Thinking about long waves

Posted in future, long waves, research by thenextwavefutures on 5 May, 2015

James Dator. Source: Trends FM

It’s fairly clear, if you spend any time doing futures work, that there are some recurring patterns that seem to evolve over one or two generations, or more. As part of a personal research project, I have started re-reading these “long wave” theories to try to understand their similarities and differences, and I’ll be blogging about my reading as I go.

An obvious starting point in this journey is Jim Dator’s long survey of the area, “From Tsunamis to Long Waves and Back”, drawn from the archive of the journal Futures, and published over two articles in Futures in 1999. The essay – recombined – can be found here.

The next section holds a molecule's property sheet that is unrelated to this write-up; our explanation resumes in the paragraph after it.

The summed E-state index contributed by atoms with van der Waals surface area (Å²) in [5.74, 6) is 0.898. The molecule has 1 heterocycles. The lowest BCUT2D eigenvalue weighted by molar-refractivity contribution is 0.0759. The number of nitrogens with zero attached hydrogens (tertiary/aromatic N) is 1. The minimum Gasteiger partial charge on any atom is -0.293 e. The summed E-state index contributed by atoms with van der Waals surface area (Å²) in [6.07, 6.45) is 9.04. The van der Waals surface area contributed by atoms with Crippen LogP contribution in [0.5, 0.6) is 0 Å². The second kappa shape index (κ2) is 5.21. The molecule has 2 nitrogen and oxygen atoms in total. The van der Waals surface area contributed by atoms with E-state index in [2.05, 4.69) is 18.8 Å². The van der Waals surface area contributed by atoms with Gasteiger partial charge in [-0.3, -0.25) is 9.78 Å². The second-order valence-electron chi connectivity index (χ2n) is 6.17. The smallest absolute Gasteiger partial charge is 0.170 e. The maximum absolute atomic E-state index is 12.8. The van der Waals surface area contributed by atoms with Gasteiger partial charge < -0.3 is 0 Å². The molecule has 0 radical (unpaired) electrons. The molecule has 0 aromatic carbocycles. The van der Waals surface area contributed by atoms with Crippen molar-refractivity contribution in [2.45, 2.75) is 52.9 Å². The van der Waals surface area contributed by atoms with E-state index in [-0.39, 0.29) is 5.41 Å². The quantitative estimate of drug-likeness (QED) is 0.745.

Here I’m just going to pull out some extracts that seem to shape the landscape.


The end of the future

Posted in books, culture, future, innovation, long waves, technology by thenextwavefutures on 29 November, 2014

Mark-Fisher-Ghosts-Of-My-Life-Zero-Books-hauntology-A-Year-In-The-Country-442x575One of the most tiresome tropes on the futures circuit is the idea that the world is speeding up, often accompanied by a dodgy video with dodgier data. It’s one of those things that almost every generation in history has believed, along with the notions that young people are less respectful than they used to be and that society is going to the dogs. It also helps to sell books and consultancy projects. And broadly speaking, it is just plain wrong. To borrow Sohail Inayatullah’s terminology, it is a “used future”, borrowed from someone else.


Copyright wars

Posted in digital, long waves, politics, technology by thenextwavefutures on 1 February, 2012

Cross posted from The Futures Company blog